Hello all --

Seafood CEOs had a lot to say last week.

Among the stories we ran, read our exclusive with Cooke CEO Glenn Cooke about his European shrimp acquisition and an up-close-and-personal interview with Cermaq boss Steven Rafferty.

Cooke had the nerve to acquire another company -- Australian salmon farmer Tassal -- just days after our piece.

Earnings from Canadian frozen seafood giant High Liner and Nomad Foods (parent of Birds Eye and Iglo frozen fish brands in Europe) meant they wanted to signal to investors where things were headed. Both were upbeat about the future, despite the mixed economic predictions.

High Liner CEO Rod Hepponstall and CFO Paul Jewer said their years-long turnaround project now has the company in a place where they are "in a position to move" on M&A opportunities.

Nomad Foods CEO Stefan Descheemaeker said his company is blunting the potential impact of sanctions on Russian whitefish by turning toward Vietnamese farmed fish pangasius.

But few CEOs were able to match the recent work of Doug Paulin, who heads up New Zealand seafood giant Sealord. With a major worker shortage facing the company, Paulin has taken the unusual step of working on the factory floor. In some places, the processing floor is fondly referred to as "the slime line," and for good reason. More CEOs should do regular shifts -- it might help them see that side of the business differently.

In more Russia news, close associates of Russian oligarch Roman Abramovich sold off their stake in a major pollock-harvesting company, just the latest of a slew of executives extricating themselves from ownership of assets in anticipation of sanctions.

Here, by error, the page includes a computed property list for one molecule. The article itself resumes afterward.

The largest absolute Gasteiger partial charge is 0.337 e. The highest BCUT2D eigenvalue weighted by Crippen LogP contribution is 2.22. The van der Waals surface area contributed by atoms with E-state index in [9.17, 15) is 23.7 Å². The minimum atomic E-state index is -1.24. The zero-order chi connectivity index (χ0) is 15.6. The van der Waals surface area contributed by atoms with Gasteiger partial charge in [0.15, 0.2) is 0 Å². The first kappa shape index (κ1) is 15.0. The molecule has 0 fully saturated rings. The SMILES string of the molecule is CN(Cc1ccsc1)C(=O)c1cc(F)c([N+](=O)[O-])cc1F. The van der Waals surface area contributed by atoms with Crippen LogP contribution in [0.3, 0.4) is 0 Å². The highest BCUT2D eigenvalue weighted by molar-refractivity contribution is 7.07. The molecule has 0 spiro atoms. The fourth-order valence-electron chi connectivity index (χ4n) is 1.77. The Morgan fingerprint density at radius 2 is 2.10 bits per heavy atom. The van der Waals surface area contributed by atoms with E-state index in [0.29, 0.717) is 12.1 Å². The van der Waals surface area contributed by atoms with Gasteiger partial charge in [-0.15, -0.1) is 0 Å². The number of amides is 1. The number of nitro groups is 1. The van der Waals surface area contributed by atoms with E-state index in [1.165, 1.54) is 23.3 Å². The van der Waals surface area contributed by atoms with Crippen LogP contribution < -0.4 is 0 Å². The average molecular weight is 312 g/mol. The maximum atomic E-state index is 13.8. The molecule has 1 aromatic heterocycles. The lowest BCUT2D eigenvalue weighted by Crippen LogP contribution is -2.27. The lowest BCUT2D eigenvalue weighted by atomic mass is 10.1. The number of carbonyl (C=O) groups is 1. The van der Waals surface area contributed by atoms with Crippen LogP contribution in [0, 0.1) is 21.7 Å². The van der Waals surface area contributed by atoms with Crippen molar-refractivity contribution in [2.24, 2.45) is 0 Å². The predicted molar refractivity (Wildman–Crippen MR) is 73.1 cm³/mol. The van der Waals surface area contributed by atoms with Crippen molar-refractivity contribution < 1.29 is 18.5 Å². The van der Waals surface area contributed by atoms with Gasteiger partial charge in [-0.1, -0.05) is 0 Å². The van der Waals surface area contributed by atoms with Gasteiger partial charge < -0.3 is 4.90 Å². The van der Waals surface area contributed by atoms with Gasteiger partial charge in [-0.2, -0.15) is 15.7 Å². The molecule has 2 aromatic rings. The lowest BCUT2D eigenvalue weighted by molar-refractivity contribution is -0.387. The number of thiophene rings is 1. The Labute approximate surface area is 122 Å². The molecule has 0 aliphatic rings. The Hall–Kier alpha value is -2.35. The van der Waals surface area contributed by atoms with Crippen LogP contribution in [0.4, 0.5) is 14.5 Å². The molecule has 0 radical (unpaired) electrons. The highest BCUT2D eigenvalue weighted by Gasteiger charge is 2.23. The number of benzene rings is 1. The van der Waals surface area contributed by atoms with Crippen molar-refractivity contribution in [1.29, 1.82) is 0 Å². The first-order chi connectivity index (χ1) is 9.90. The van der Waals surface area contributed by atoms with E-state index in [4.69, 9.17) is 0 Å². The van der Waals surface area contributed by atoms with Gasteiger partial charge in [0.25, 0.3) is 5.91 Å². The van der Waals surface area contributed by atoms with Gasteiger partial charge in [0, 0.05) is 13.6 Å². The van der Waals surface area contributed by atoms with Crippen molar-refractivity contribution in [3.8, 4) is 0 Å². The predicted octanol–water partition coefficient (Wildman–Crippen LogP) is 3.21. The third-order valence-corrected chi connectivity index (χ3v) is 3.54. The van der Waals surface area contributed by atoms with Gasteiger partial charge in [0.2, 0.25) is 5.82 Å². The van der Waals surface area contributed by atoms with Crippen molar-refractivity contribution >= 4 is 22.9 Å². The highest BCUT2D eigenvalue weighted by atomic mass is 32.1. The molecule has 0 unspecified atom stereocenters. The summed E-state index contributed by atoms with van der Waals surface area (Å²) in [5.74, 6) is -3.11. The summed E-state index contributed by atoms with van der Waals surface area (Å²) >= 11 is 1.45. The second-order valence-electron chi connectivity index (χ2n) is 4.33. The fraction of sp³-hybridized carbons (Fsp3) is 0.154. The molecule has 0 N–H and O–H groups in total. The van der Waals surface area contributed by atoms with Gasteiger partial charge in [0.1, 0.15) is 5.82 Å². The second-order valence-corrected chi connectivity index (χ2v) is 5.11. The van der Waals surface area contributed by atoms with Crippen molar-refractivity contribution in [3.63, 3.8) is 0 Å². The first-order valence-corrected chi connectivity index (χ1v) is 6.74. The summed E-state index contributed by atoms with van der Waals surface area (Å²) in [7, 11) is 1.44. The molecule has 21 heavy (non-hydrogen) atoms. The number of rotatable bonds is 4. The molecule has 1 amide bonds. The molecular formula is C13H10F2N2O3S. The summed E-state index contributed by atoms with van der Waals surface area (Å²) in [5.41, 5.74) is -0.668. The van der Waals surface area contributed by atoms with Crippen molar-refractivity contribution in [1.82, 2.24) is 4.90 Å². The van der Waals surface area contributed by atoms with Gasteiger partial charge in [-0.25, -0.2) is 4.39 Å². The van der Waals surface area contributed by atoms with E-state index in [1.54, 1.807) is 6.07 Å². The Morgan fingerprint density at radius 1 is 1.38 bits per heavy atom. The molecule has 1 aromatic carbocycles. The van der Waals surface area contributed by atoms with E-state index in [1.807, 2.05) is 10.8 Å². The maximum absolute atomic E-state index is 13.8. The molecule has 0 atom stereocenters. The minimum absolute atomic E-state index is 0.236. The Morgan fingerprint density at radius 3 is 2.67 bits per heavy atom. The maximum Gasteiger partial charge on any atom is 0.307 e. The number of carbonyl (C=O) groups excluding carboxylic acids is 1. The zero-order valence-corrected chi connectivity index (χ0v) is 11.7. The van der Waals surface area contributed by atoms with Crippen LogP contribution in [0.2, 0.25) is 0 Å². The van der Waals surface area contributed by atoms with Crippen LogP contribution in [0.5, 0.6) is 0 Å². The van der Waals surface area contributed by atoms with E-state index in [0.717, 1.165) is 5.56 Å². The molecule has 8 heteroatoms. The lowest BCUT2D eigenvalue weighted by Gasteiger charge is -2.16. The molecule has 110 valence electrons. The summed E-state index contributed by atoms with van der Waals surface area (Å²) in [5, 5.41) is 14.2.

The battle for the US shrimp market is heating up, and Ecuadorian farmed shrimp producers are making the biggest gains. Here's why.

Plant-based and cellular seafood companies keep expanding, and that means the issue of how to label them has become more urgent than ever. Executive Editor John Fiorillo looks at just one of the many challenges to overcome.


From the Archive:

We have 200,000 articles stretching back over two decades, so it's worth picking one out from time to time. This week, I want to highlight this piece from a few years back on worms -- yes, worms -- just one of many potential ways climate change could impact fish.

Coming Soon:

Don't miss our next Seafood Investor Forum in London on Sept. 29th in-person at the Wallbrook Building. We have a fantastic lineup of speakers and panels lined up. More info on the event and registration here.

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Have a great week.